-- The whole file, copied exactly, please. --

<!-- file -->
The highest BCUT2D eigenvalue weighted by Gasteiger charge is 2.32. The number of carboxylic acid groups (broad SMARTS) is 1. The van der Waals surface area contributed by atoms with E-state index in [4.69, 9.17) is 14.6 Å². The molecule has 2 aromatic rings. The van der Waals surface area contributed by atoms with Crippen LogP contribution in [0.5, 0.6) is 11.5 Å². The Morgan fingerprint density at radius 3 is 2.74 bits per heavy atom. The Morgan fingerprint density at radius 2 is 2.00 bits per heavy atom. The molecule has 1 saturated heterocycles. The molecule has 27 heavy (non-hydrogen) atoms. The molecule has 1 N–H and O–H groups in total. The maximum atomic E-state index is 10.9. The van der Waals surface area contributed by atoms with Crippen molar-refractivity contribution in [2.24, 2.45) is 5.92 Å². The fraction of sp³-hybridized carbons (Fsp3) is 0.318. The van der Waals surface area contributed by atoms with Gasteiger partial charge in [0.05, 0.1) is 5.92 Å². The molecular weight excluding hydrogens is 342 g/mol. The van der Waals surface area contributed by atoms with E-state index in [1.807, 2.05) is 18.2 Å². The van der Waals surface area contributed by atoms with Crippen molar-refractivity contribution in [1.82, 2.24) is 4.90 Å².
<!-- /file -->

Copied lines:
The highest BCUT2D eigenvalue weighted by Gasteiger charge is 2.32. The number of carboxylic acid groups (broad SMARTS) is 1. The van der Waals surface area contributed by atoms with E-state index in [4.69, 9.17) is 14.6 Å². The molecule has 2 aromatic rings. The van der Waals surface area contributed by atoms with Crippen LogP contribution in [0.5, 0.6) is 11.5 Å². The Morgan fingerprint density at radius 3 is 2.74 bits per heavy atom. The Morgan fingerprint density at radius 2 is 2.00 bits per heavy atom. The molecule has 1 saturated heterocycles. The molecule has 27 heavy (non-hydrogen) atoms. The molecule has 1 N–H and O–H groups in total. The maximum atomic E-state index is 10.9. The van der Waals surface area contributed by atoms with Crippen molar-refractivity contribution in [2.24, 2.45) is 5.92 Å². The fraction of sp³-hybridized carbons (Fsp3) is 0.318. The van der Waals surface area contributed by atoms with Gasteiger partial charge in [0.05, 0.1) is 5.92 Å². The molecular weight excluding hydrogens is 342 g/mol. The van der Waals surface area contributed by atoms with E-state index in [1.807, 2.05) is 18.2 Å². The van der Waals surface area contributed by atoms with Crippen molar-refractivity contribution in [1.82, 2.24) is 4.90 Å².